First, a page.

For someone who has injured their back, posture is important but doesn’t tell the entire story, we shouldn’t have to force ourselves to stand properly. Ideally, we should be on some program that does that for us (this could take as little as thirty minutes once every other day). Issues with any joint from your big toe all the way through your back (toes, ankles, knees, and hips) could exacerbate the problem.

    It could also be a problem with how your “core” fires.

    In summary, listen to what the professionals you saw said. Assuming there aren’t any structural issues, fractured bones, bulging disks, or horribly torn tissues. You should be able to begin work on getting yourself to a severely pain reduced/ pain-free state.

    Mike Boyle has some phenomenal material on how he gets his clients to brace properly.

    Again, I don’t know your story. I don’t know how the initial injury occurred.

    If there was one thing you could do for me that would be invaluable to my success. It would be to drop me a line every now and then and make sure (as Tim Ferris puts it):


    Two books that I would recommend to anyone are:

    Functional Training for Sports –

    Advances in Functional Training –

    • Hey Nick,

      I haven’t heard of Gray Cook, but I’ll look into him. I think everything you said is pretty spot on with what I’ve been learning from my own research. Apparently taking it easy and avoiding activities is the worst thing people with chronic back pain can do, which is exactly what I had been doing (and what most people with back pain do).

      So I definitely think that was a big part of the problem for me, and I’m now starting to incorporate more movement and postural exercises into my routine. But I also have a few mild-moderate bulging disks and other minor things that may be contributing to the problem… but no one’s really been able to pinpoint the root of the problem, which has been the major dilemma. I’m basically just trying to do everything I can at this point (even trying out a 30 day gluten free diet, primarily for this reason).

      I’d be happy to check in with you periodically, but let’s get more specific. What exactly am I checking in with you on, and how often is every now and then? Also, let’s set a time frame just so that this isn’t an indefinite thing. Number one, because I can’t do something indefinitely, and number two, because it won’t help you out much if you don’t have a time constraint on whatever it is that you’re trying to achieve.

  • Bg

    Thanks for this, you have this way in your writing that actually gets a point. Everytime I open my inbox I hope there’s a new post of yours because I love reading you, you are inspiring.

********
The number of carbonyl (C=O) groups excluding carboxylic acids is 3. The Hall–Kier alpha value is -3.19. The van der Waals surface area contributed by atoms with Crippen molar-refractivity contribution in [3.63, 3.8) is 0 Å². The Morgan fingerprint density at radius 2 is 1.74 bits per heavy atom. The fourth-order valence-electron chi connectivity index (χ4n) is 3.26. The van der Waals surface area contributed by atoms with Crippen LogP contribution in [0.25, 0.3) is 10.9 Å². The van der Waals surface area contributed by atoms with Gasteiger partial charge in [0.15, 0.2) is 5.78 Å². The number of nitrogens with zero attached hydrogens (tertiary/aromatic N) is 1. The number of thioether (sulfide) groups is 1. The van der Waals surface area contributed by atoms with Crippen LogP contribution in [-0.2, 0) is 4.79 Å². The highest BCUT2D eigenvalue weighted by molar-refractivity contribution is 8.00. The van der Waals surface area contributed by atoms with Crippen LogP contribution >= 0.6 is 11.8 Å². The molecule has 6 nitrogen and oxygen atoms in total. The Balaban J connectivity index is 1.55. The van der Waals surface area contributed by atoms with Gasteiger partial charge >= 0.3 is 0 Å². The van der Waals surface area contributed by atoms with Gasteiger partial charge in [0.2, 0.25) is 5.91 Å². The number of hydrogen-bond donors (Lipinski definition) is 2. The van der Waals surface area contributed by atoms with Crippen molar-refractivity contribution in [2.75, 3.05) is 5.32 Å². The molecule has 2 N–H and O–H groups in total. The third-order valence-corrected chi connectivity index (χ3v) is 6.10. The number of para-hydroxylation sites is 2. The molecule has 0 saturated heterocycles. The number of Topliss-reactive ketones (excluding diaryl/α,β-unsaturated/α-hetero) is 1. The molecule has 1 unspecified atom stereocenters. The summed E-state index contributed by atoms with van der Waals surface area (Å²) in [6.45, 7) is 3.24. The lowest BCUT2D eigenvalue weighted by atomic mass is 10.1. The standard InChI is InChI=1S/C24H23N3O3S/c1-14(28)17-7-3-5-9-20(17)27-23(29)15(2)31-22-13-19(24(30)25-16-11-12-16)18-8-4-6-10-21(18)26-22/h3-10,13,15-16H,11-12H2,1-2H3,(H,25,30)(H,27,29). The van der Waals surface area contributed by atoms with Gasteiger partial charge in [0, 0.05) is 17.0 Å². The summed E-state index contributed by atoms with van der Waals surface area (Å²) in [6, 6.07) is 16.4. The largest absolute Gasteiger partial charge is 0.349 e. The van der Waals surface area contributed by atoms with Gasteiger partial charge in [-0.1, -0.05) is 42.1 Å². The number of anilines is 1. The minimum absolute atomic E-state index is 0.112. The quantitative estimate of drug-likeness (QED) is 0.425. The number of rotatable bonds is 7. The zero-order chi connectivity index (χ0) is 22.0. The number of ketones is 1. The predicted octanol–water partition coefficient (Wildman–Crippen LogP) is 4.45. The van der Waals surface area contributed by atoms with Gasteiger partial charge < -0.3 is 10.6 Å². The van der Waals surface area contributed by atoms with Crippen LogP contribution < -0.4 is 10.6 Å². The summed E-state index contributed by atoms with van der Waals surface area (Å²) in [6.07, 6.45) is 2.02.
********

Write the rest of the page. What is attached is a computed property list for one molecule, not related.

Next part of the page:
• You’re most welcome! So glad to hear that, thanks for the comment! :)

  • Trevor

    It’s a pity you don’t have a donate button! I’d most
    certainly donate to this outstanding blog! I suppose for now i’ll settle for book-marking and adding your RSS feed to my Google account.
    I look forward to fresh updates and will talk about this site with my Facebook group.
    Talk soon!

  • I think the update to the blog broke the header image, which now appears as a link (

    • Stefano Ganddini

      Thanks for pointing out the broken header image! It’s fixed now :)

      Hmm, I don’t believe I have written about that before, but I LOVE Wait But Why and this idea of a ‘life calendar.’ Did you buy the calendar?

      • Is it possible for you to change the formatting of these Disqus comments? I mean, the link appears in the same color as the rest of the text. My parenthesis screwed up the screenshot link.

        And I will email you regarding the calendar.

        • Stefano Ganddini

          Unfortunately, I don’t think I’m able to change the formatting of the comments.

          • I’m pretty sure I’ve seen blue links in Disqus comments on other sites. I think it just uses the link color that you have set for everything, only without underlining it.

  • Hajar

    The only thing that I need in order to get what I really want is hope. I am a college student who failed her first year, and right now I feel that I will never succeed in college. At the same time I don’t want to give up because it’s not in my nature but I am really scared that I am giving myself false hope. Am I really crazy enough to try this again ?

    • Stefano Ganddini

      “…right now I feel I will never succeed at college.”

      This sentence right here is the problem. As long as you hold on to this belief, you’re right – you won’t succeed.

      But as soon as you let go of this limiting belief, and change it to “I was BORN to succeed,” you’ll realize that your last year (and any future failures) are just minor speed bumps. Everyone fails. But you’re only a failure if you give up.

      “Success is walking from failure to failure with no loss of enthusiasm.” – Winston Churchill

      I think you were born to succeed, Hajar. And I think you’d be crazy NOT to try again.